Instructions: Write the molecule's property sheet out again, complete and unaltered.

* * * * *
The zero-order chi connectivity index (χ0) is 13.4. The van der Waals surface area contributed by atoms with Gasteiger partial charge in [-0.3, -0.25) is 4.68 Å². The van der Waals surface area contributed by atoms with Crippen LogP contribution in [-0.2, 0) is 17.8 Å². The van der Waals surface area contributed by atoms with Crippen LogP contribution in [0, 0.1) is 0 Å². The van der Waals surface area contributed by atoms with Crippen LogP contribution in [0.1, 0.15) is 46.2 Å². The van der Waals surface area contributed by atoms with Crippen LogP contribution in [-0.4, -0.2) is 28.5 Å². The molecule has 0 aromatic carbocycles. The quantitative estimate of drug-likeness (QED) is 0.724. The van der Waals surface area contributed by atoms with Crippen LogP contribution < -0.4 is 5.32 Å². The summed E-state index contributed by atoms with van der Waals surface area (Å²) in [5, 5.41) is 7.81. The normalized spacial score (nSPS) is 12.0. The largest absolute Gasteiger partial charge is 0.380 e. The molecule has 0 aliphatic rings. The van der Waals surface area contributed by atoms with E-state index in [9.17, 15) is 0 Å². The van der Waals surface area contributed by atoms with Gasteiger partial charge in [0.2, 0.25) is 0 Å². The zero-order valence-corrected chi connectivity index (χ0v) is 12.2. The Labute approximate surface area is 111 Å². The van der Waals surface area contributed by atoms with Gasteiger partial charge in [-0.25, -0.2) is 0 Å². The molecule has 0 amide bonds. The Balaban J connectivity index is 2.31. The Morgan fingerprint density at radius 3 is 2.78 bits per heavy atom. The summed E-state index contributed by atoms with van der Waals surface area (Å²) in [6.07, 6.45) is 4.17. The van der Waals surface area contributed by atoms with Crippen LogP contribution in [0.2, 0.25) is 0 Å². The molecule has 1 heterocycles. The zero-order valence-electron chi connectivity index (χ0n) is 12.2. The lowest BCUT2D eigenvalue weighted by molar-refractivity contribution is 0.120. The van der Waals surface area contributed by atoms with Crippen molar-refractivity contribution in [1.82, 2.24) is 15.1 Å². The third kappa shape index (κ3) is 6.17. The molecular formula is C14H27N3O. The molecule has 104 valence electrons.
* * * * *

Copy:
The zero-order chi connectivity index (χ0) is 13.4. The van der Waals surface area contributed by atoms with Gasteiger partial charge in [-0.3, -0.25) is 4.68 Å². The van der Waals surface area contributed by atoms with Crippen LogP contribution in [-0.2, 0) is 17.8 Å². The van der Waals surface area contributed by atoms with Crippen LogP contribution in [0, 0.1) is 0 Å². The van der Waals surface area contributed by atoms with Crippen LogP contribution in [0.1, 0.15) is 46.2 Å². The van der Waals surface area contributed by atoms with Crippen LogP contribution in [-0.4, -0.2) is 28.5 Å². The molecule has 0 aromatic carbocycles. The quantitative estimate of drug-likeness (QED) is 0.724. The van der Waals surface area contributed by atoms with Crippen LogP contribution < -0.4 is 5.32 Å². The summed E-state index contributed by atoms with van der Waals surface area (Å²) in [5, 5.41) is 7.81. The normalized spacial score (nSPS) is 12.0. The largest absolute Gasteiger partial charge is 0.380 e. The molecule has 0 aliphatic rings. The van der Waals surface area contributed by atoms with E-state index in [9.17, 15) is 0 Å². The van der Waals surface area contributed by atoms with Gasteiger partial charge in [0.2, 0.25) is 0 Å². The zero-order valence-corrected chi connectivity index (χ0v) is 12.2. The Labute approximate surface area is 111 Å². The van der Waals surface area contributed by atoms with Gasteiger partial charge in [-0.25, -0.2) is 0 Å². The molecule has 0 amide bonds. The Balaban J connectivity index is 2.31. The Morgan fingerprint density at radius 3 is 2.78 bits per heavy atom. The summed E-state index contributed by atoms with van der Waals surface area (Å²) in [6.07, 6.45) is 4.17. The van der Waals surface area contributed by atoms with Crippen LogP contribution in [0.2, 0.25) is 0 Å². The molecule has 1 heterocycles. The zero-order valence-electron chi connectivity index (χ0n) is 12.2. The lowest BCUT2D eigenvalue weighted by molar-refractivity contribution is 0.120. The van der Waals surface area contributed by atoms with Crippen molar-refractivity contribution in [1.82, 2.24) is 15.1 Å². The third kappa shape index (κ3) is 6.17. The molecular formula is C14H27N3O. The molecule has 104 valence electrons.